A major international conference in Hobart this week aims to put Antarctica on the map of the humanities and social sciences.
Entitled “Depths and Surfaces: Understanding the Antarctic Region through the Humanities and Social Sciences,” the conference has attracted 90 delegates from six continents in disciplines ranging from anthropology to the visual arts.
The conference runs from Wednesday 5 to Friday 7 July at the Institute for Marine and Antarctic Studies building in Salamanca.
Conference convenor Associate Professor Elizabeth Leane said that non-scientific disciplines have an important contribution to make in understanding our relationship with Antarctica.
“Scientific efforts are crucial, but they do not produce a full picture,” Associate Professor Leane said.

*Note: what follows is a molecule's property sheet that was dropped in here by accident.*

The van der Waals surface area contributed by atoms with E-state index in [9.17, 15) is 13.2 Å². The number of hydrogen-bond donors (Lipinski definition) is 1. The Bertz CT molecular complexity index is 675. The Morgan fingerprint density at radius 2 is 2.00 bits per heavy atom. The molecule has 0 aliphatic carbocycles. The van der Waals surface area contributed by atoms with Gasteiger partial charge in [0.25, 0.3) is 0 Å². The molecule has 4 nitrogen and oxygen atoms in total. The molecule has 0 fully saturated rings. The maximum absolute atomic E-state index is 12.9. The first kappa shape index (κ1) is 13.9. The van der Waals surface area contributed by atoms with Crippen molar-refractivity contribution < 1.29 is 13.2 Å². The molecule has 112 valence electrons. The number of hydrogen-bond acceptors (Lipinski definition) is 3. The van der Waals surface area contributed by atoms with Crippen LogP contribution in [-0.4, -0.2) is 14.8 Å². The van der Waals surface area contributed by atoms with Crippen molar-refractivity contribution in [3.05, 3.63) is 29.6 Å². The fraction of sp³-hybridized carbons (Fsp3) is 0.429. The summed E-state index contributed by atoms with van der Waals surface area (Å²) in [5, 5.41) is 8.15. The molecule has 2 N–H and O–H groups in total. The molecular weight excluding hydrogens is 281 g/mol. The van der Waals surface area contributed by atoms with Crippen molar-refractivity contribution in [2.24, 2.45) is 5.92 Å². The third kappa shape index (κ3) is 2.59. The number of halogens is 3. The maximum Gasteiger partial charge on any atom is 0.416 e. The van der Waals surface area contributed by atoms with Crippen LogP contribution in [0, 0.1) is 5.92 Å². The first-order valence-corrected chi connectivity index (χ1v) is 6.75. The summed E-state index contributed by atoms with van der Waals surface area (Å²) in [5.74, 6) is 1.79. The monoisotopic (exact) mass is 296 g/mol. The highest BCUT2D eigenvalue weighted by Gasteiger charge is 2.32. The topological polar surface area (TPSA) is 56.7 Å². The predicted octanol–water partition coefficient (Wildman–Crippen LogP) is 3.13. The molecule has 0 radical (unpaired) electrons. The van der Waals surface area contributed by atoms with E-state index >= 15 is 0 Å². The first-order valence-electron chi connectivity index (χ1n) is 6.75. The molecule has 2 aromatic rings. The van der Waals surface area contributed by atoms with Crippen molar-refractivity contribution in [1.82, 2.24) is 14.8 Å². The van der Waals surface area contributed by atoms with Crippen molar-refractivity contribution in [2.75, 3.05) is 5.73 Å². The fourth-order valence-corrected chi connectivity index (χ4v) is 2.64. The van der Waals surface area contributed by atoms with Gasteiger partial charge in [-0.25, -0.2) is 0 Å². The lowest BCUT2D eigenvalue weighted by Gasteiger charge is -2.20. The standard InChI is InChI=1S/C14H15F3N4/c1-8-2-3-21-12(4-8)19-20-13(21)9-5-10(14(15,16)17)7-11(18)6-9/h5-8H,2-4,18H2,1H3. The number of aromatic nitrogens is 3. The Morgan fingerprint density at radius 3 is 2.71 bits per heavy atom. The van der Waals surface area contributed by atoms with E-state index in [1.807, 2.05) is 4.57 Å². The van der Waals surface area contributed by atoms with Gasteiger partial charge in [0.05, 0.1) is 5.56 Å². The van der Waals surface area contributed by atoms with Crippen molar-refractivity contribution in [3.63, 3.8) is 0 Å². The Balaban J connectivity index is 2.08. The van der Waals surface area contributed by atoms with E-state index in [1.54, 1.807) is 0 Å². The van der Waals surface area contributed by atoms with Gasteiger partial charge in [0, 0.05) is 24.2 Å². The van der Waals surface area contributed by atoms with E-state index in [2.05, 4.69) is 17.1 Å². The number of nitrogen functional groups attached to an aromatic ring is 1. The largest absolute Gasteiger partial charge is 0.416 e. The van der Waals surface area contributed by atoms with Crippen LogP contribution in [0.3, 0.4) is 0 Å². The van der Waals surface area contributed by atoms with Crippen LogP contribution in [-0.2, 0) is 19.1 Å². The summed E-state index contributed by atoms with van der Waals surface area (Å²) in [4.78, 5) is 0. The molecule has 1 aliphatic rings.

“With tourist numbers increasing, more research stations being built, and reports of increased glacial melt appearing in the media almost daily, it’s clear that human behaviour, attitudes and perceptions play a big role in the Antarctic region.
“To have a full picture of this important place we need researchers from across the disciplinary spectrum working in cooperation.
“Hobart, which has such a long history as an Antarctic gateway, is an ideal place to hold this event,” Associate Professor Leane said.
The program of keynote speeches and sessions will cover a wide range of subjects, from narratives about Antarctic exploration to environmental issues, and from Antarctic governance to Hobart’s role as an Antarctic gateway.
An art exhibition by conference keynote speaker Professor Anne Noble is open to the public from 5 July until the 28th in the IMAS Exhibition Space, open 9am to 5pm Monday to Friday.